"You're not a sociopath, Sherlock."
"Mmmm." The detective lifted an eyebrow, looked at Dr. Watson, and then returned to texting on his phone. John was sitting across the room, on the only spare foot of space on the sofa that wasn't covered with organic chemistry texts and foreign language dictionaries.
"So why did you tell Anderson you were?" John asked.
"I had my reasons."
"Well, I may be an idiot just like the rest of them, but I did sit through several courses on psychiatry, you know. And I know enough to know that you wouldn't make the mistake of thinking there's a difference between a psychopath and a sociopath."
Sherlock looked up.
"I'd assumed that you'd slept through those lectures."
"Give me some credit, Sherlock."
"Or else you would have known that your limp was psychosomatic."
"Doctor, heal thyself," John said sarcastically. "Highly original, Sherlock."
"You did say that your injury was to your shoulder, not your leg." Sherlock smiled to himself, bringing the tips of his long fingers together under his chin.
"Yes, I know that." John paused. "Right." He paused again. "But that's the whole point – if it's psychosomatic, it means you're not aware that it's all in your head. Even if you're a doctor."
"Did I ever say you were faking it, John?"
"No. But just because something is psychosomatic doesn't mean it's not real."
John paused, hoping that Sherlock would stop talking about his limp. My imaginary, non-existent limp, he reminded himself. He hadn't used his cane again since he and Sherlock had chased that cab on foot.
"I know I'm not a sociopath," Sherlock said suddenly.
"Of course I do. I'm not an idiot and I can be bothered to get a diagnosis right, when I want to. Especially when it's just a matter of checking off boxes."
"Checking off boxes?"
"Psychiatry must be the most backwards specialty in medicine. There are no bioanalyses you can run, no lab tests to tell you when someone is mad. It's diagnosis by checklist. Get five out of nine symptoms and – fancy that! – you're clinically depressed. Not much challenge in that, is there, John?"
"So you know that it's not even the right diagnosis?"
"Yes, John, I do know that sociopathy is rather out-dated when it comes to psychiatric nomenclature. Psychopathy too, as it turns out. Tell me again – if it hasn't been too long since you were in Bedlam – what's the term you doctors use nowadays?"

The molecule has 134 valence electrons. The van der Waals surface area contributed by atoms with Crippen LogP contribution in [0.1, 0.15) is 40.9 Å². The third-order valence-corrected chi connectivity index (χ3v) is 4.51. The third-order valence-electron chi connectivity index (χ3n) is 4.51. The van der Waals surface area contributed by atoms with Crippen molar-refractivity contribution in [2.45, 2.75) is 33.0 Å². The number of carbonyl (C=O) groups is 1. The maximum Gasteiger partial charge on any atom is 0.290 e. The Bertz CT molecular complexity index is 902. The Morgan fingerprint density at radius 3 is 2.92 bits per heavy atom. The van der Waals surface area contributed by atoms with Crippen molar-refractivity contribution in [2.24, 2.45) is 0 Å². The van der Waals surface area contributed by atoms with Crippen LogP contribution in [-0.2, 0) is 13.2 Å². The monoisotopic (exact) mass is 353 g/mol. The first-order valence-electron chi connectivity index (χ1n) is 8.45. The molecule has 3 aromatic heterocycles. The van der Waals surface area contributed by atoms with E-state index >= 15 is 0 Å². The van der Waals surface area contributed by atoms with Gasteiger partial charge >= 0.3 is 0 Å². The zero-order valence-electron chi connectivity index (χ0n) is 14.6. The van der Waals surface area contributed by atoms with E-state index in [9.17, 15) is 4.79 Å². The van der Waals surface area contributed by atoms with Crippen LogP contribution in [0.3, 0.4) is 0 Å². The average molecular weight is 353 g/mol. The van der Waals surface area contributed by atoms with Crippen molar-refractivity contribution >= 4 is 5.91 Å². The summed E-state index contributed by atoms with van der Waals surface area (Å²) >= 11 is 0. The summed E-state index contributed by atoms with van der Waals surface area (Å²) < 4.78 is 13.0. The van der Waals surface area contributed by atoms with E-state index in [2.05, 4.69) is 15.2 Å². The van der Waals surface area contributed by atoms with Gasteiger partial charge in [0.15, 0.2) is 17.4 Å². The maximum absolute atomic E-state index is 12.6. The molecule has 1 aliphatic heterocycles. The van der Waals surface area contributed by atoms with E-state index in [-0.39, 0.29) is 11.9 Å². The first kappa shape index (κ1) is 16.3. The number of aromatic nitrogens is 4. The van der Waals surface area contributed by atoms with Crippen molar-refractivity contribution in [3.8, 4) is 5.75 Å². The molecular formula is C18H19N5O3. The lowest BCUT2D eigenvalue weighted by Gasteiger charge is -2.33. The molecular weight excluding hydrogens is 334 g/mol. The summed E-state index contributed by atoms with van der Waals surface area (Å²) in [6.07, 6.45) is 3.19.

"Antisocial personality disorder," John blurted out.
"Anti…social," repeated Sherlock, as if thinking about it. "Against society. Curious. Tell me more."
"Antisocial people – wait, let me see your computer."
"No, it's in use."
"Fine, I'll use my own." John put in a quick search to bring up the Diagnostic and Statistical Manual of Mental Disorders.
"First point: failure to conform to social norms with respect to lawful behaviors, repeatedly performing acts that are grounds for arrest."
"Not applicable," Sherlock said. "I don't follow the rules, but that's only because I am solving crimes. And the police don't arrest me for it, obviously, because I'm on their side."
"And here, the next one is deceitfulness, repeated lying, use of aliases, etc."
"I think the last one of us who used an alias was you John. Pretending to be me, I might add."
"Ha ha, Sherlock. You know that was just Madame Shan's confusion over seeing your credit cards in my wallet. But what about the 'deceitfulness' part? You lied to van Coon's neighbor so that she would let you get into his flat."
"Yes. I suppose that solving crimes, by necessity, requires one to lie. But I don't do it for the fun of it."
"Don't you?" John asked. "Then what was it all about back there, telling Anderson that you were a sociopath, when you know perfectly well that he didn't need to do any more research, because psychopaths and sociopaths—" He was interrupted.
"—Don't really exist?" Sherlock smiled. "Come now, you know as well as I do that they do. A rose by any other name, and all that, John. Besides, you haven't finished diagnosing me with antisocial personality disorder yet."
"Oh, right." John looked at his screen. "It says here….impulsiveness, failure to plan ahead…."
"One never knows what can happen when you're solving a crime. But I do plan ahead. When it suits my purposes. Next item, doctor."